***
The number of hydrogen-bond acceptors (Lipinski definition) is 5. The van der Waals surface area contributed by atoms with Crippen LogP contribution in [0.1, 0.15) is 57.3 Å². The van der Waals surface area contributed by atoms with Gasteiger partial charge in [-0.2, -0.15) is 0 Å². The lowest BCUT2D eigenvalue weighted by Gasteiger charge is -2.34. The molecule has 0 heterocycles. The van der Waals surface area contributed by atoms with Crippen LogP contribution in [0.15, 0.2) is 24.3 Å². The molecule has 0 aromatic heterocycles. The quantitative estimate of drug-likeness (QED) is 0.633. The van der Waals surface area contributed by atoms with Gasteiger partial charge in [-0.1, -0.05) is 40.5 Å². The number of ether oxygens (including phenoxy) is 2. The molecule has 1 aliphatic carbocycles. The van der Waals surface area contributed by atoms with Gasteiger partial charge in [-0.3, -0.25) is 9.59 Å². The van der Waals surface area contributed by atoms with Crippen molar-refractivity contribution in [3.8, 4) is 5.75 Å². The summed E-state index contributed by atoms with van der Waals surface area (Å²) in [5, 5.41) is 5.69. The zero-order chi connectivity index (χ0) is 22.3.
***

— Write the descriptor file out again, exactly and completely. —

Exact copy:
The number of hydrogen-bond acceptors (Lipinski definition) is 5. The van der Waals surface area contributed by atoms with Crippen LogP contribution in [0.1, 0.15) is 57.3 Å². The van der Waals surface area contributed by atoms with Gasteiger partial charge in [-0.2, -0.15) is 0 Å². The lowest BCUT2D eigenvalue weighted by Gasteiger charge is -2.34. The molecule has 0 heterocycles. The van der Waals surface area contributed by atoms with Crippen LogP contribution in [0.15, 0.2) is 24.3 Å². The molecule has 0 aromatic heterocycles. The quantitative estimate of drug-likeness (QED) is 0.633. The van der Waals surface area contributed by atoms with Gasteiger partial charge in [-0.1, -0.05) is 40.5 Å². The number of ether oxygens (including phenoxy) is 2. The molecule has 1 aliphatic carbocycles. The van der Waals surface area contributed by atoms with Gasteiger partial charge in [-0.3, -0.25) is 9.59 Å². The van der Waals surface area contributed by atoms with Crippen molar-refractivity contribution in [3.8, 4) is 5.75 Å². The summed E-state index contributed by atoms with van der Waals surface area (Å²) in [5, 5.41) is 5.69. The zero-order chi connectivity index (χ0) is 22.3.